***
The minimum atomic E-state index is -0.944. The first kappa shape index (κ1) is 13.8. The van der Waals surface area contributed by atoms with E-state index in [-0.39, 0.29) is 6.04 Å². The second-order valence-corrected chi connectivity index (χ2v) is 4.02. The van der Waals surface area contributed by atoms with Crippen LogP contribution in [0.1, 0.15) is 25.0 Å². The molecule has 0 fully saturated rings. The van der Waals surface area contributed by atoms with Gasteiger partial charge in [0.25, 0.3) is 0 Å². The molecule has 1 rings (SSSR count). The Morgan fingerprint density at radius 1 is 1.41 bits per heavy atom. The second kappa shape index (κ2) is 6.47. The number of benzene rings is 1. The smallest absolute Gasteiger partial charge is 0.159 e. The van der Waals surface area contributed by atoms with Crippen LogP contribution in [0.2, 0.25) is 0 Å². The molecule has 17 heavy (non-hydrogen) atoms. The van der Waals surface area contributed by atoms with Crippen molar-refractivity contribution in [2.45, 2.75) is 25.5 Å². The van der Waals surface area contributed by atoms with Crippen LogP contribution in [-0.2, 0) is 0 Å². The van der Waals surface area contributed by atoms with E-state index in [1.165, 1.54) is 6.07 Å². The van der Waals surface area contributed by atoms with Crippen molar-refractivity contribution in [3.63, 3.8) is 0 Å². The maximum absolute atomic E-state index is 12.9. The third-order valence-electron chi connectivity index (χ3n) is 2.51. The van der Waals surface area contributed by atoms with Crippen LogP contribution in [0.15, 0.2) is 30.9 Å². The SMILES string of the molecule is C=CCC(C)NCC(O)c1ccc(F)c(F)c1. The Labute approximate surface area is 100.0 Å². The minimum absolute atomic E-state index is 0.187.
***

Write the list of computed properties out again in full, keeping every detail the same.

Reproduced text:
The minimum atomic E-state index is -0.944. The first kappa shape index (κ1) is 13.8. The van der Waals surface area contributed by atoms with E-state index in [-0.39, 0.29) is 6.04 Å². The second-order valence-corrected chi connectivity index (χ2v) is 4.02. The van der Waals surface area contributed by atoms with Crippen LogP contribution in [0.1, 0.15) is 25.0 Å². The molecule has 0 fully saturated rings. The van der Waals surface area contributed by atoms with Gasteiger partial charge in [0.25, 0.3) is 0 Å². The molecule has 1 rings (SSSR count). The Morgan fingerprint density at radius 1 is 1.41 bits per heavy atom. The second kappa shape index (κ2) is 6.47. The number of benzene rings is 1. The smallest absolute Gasteiger partial charge is 0.159 e. The van der Waals surface area contributed by atoms with Crippen LogP contribution in [0.2, 0.25) is 0 Å². The molecule has 17 heavy (non-hydrogen) atoms. The van der Waals surface area contributed by atoms with Crippen molar-refractivity contribution in [2.45, 2.75) is 25.5 Å². The van der Waals surface area contributed by atoms with Crippen LogP contribution in [-0.2, 0) is 0 Å². The van der Waals surface area contributed by atoms with E-state index in [1.165, 1.54) is 6.07 Å². The van der Waals surface area contributed by atoms with Crippen molar-refractivity contribution in [3.63, 3.8) is 0 Å². The maximum absolute atomic E-state index is 12.9. The third-order valence-electron chi connectivity index (χ3n) is 2.51. The van der Waals surface area contributed by atoms with Crippen LogP contribution in [0.15, 0.2) is 30.9 Å². The SMILES string of the molecule is C=CCC(C)NCC(O)c1ccc(F)c(F)c1. The Labute approximate surface area is 100.0 Å². The minimum absolute atomic E-state index is 0.187.